Kate Green / Stuff

Almost the entire half-acre section is covered in native bush, but open patches are starting to appear through the trees as neighbors remove trees to avoid restrictions.

The stretch is a 7 minute walk from the train station and a 10 minute walk from the bus station to town and shops. Just seven minutes down the road, six-story apartment buildings are on the cards.

Wellington City Councilor Diane Calvert said the SNA was at odds with housing intensification. “On the one hand we say that we want to densify, but here we don’t say these areas, we can’t touch them.”

She wondered if the grief of these residents was worth it – the council should focus on the land it already owned. “The whole city benefits, but we ask [these landowners] pay the price. »

Also included in the proposed SCN are non-native trees such as camellia, rhododendron, flower beds, an old vegetable patch and a concrete path.

Kate Green / Stuff

Also included in the proposed SCN are non-native trees such as camellia, rhododendron, flower beds, an old vegetable patch and a concrete path.

Council planning officer Liam Hodgetts said in late April that community engagement began in 2019 and the council “deliberately took this intensive approach to engagement because we knew there was a risk potential for people to move in to remove ANS while it was still legal to do so then.As a result we have not seen a rush to remove vegetation.

Residents have vehemently rejected the idea that there has been adequate engagement, and Councilor Calvert agrees. “We did not present the information clearly.”

Hurley recalled that the real situation only became apparent when the town hall meetings began. She made a submission to the board, talked about it in a meeting, and ‘the next thing we hear, the board is trying to get the whole thing through immediately calling on the minister to fast-track the plan, so it won’t be not faced all the troublesome legal cases”.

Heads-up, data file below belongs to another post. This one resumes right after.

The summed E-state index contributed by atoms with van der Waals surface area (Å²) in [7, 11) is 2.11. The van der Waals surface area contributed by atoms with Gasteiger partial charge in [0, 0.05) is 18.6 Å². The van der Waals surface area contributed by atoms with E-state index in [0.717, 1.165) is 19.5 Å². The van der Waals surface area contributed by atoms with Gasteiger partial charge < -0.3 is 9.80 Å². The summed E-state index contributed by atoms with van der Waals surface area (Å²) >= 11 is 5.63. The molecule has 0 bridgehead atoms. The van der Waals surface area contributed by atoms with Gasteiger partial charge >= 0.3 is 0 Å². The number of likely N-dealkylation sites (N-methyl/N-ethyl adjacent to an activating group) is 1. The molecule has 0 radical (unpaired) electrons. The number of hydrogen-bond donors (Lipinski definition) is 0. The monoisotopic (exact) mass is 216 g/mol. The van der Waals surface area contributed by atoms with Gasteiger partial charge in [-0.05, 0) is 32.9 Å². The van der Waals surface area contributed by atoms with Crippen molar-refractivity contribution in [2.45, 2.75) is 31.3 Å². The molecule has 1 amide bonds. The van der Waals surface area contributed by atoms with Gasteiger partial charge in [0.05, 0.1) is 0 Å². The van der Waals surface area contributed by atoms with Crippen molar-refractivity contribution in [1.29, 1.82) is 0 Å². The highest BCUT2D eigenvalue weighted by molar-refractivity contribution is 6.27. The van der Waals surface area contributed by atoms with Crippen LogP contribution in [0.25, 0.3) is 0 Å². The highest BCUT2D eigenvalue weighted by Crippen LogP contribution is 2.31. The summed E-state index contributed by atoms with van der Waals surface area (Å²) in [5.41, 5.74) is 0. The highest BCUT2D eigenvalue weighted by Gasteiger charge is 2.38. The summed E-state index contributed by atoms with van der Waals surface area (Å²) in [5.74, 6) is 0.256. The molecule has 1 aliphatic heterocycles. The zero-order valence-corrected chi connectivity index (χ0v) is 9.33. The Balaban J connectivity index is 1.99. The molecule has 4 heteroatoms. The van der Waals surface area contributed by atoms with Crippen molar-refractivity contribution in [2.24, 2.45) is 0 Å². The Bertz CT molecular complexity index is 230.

“It was only Mayor Andy Foster’s veto that put an end to this scheme.”

Mayor Andy Foster was the deciding vote against a proposal to fast-track the new district plan at a council meeting last month.  (File photo)

MONIQUE FORD/Stuff

Mayor Andy Foster was the deciding vote against a proposal to fast-track the new district plan at a council meeting last month. (File photo)

Council documents show the topic is back on the table for Thursday’s meeting, with a recommendation “based on additional legal advice” to remove ANS from the list of items to be dealt with expeditiously.

The proposed SNA rules would come into effect once included in the proposed district plan, which is expected to be notified later this year, Hodgetts said.

Meanwhile, Hurley worries about the future. She thinks the fairest thing would be for the council to negotiate a fair price for the land and make sure people are compensated.

“All we want is to be able to charge the fair market price for the property when and if we need to sell it.”